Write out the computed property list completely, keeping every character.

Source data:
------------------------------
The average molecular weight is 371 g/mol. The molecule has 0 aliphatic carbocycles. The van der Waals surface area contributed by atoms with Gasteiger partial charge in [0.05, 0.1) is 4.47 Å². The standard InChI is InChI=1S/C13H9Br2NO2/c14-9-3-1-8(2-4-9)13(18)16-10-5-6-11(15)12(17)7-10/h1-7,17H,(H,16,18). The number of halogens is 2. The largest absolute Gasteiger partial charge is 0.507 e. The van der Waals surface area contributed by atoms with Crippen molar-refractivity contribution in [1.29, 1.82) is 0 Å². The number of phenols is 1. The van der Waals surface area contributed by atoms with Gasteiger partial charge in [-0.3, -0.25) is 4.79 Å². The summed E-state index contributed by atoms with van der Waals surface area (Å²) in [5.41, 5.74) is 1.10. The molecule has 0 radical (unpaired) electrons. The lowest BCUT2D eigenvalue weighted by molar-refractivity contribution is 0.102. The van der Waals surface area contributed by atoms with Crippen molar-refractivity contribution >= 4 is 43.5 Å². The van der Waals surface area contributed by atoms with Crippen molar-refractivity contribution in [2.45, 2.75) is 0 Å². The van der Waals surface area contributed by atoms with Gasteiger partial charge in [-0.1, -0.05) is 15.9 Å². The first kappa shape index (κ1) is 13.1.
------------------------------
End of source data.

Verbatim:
The average molecular weight is 371 g/mol. The molecule has 0 aliphatic carbocycles. The van der Waals surface area contributed by atoms with Gasteiger partial charge in [0.05, 0.1) is 4.47 Å². The standard InChI is InChI=1S/C13H9Br2NO2/c14-9-3-1-8(2-4-9)13(18)16-10-5-6-11(15)12(17)7-10/h1-7,17H,(H,16,18). The number of halogens is 2. The largest absolute Gasteiger partial charge is 0.507 e. The van der Waals surface area contributed by atoms with Crippen molar-refractivity contribution in [1.29, 1.82) is 0 Å². The number of phenols is 1. The van der Waals surface area contributed by atoms with Gasteiger partial charge in [-0.3, -0.25) is 4.79 Å². The summed E-state index contributed by atoms with van der Waals surface area (Å²) in [5.41, 5.74) is 1.10. The molecule has 0 radical (unpaired) electrons. The lowest BCUT2D eigenvalue weighted by molar-refractivity contribution is 0.102. The van der Waals surface area contributed by atoms with Crippen molar-refractivity contribution >= 4 is 43.5 Å². The van der Waals surface area contributed by atoms with Crippen molar-refractivity contribution in [2.45, 2.75) is 0 Å². The van der Waals surface area contributed by atoms with Gasteiger partial charge in [-0.1, -0.05) is 15.9 Å². The first kappa shape index (κ1) is 13.1.